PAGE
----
Prior to the release of SharePoint 2007 most IT departments were not interested in what content management their organisation used, or which collaboration or document management system was chosen. The relevant professionals in those areas (web teams, knowledge managers, records managers) would normally be able to take the lead on that. As soon as Microsoft, with its established relationship with IT departments, issued an enterprise content management system of their own in the form of SharePoint, you began to get IT departments promoting SharePoint. The fact that SharePoint client licences are available to IT departments bundled up with Window, Exchange and Office effectively pulls the rug from under the feet of professionals wanting to chose an alternative system.
There is a legitimate debate about whether or not SharePoint can be regarded as free. You still have to pay for servers, for server licences, for SQL server licences, and if you want to use it for an externally facing web site or extranet you have to pay for an external connectivity licence. And of course you are paying for the bundle itself in the form of the Microsoft Campus Agreement or Enterprise Agreement. But the fact remains that is perceived as free or very cheap by organisations who would be signing that agreement with Microsoft anyway.
Reasons to admire things that people are doing with SharePoint
Despite my cynicism about some of the actions of some IT departments in relation to SharePoint, I also find some uses of SharePoint interesting and even inspiring. I admire implementations like those at Imperial College and of Pete Gilbert at UWE. They both started small with SharePoint, built up knowledge of the product, and offered it as a solution where teams have come to them with a particular need or problem. These implementations have tended to concentrate on SharePoint for internal collaboration, rather than SharePoint as a web site. I also admire David and his team at Edinburgh Napier and their pride in the fact that they have made a tool, that many find difficult to use, fit the needs of their institution.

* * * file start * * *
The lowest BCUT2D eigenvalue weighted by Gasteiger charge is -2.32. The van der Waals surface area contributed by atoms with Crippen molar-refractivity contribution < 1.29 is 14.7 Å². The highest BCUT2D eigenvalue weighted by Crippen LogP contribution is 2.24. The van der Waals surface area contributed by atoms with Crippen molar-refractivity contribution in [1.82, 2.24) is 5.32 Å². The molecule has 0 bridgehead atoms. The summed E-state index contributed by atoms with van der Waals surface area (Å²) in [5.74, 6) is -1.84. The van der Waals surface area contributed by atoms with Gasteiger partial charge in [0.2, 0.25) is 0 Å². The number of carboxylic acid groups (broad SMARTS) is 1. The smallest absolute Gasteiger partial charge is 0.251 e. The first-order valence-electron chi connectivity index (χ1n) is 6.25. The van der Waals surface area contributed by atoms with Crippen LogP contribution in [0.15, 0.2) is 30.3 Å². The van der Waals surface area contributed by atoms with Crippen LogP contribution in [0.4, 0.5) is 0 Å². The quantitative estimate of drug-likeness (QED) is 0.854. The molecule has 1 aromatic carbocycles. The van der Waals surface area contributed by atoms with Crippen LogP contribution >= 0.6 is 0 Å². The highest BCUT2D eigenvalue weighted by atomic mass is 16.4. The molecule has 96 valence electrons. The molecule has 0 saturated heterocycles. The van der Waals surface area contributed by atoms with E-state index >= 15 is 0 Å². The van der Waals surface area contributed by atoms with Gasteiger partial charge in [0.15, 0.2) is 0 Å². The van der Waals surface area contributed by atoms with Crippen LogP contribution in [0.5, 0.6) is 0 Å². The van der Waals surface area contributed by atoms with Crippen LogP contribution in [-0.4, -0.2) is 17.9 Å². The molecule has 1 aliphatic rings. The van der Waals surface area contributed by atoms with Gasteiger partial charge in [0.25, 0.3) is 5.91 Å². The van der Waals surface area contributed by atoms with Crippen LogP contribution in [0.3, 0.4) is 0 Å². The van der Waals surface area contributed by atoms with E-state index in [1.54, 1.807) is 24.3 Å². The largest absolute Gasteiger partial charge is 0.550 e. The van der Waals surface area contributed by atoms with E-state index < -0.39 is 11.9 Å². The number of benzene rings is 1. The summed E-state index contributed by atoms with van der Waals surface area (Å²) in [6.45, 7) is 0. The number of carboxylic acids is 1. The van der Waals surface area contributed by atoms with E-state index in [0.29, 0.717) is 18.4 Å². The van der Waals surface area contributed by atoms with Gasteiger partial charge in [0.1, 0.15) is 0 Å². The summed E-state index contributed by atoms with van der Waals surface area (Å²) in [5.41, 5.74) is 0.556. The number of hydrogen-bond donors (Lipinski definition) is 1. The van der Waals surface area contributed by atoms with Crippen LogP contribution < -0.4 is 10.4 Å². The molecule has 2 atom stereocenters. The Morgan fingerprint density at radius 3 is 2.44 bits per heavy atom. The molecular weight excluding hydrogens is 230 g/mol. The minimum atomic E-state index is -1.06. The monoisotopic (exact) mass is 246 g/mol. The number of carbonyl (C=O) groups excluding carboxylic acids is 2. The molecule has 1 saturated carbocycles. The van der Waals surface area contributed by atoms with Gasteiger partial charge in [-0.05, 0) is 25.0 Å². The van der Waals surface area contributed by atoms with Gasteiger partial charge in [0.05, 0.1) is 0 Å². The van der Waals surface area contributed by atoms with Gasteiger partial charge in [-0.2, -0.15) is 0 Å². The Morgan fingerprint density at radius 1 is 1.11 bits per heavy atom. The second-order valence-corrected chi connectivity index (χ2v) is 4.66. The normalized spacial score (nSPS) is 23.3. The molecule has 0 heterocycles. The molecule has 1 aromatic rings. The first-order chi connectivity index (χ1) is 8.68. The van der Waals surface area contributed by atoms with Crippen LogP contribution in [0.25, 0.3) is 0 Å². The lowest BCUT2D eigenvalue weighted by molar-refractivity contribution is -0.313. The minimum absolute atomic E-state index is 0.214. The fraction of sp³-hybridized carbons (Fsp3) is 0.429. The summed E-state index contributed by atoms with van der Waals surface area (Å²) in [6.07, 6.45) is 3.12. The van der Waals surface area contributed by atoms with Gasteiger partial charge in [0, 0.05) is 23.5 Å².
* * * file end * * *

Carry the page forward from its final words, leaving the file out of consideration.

What I am admiring here is not SharePoint as a tool. It is the professionalism of people like Pete at UWE, David and his colleagues at Edinburgh Napier, and of the team at Imperial. This professionalism manifests itself in their efforts to get to know SharePoint, and in their disinterested and honest advice to colleagues on the circumstances in which SharePoint would be (and would not be) useful to them. That professionalism would be equally admirable if Napier were using Plone as a web content management system, or if Pete at UWE was rolling out Lotus Notes.
That professionalism and care is a million miles away from an IT department choosing SharePoint for the sake of it, which is a practice I deplore.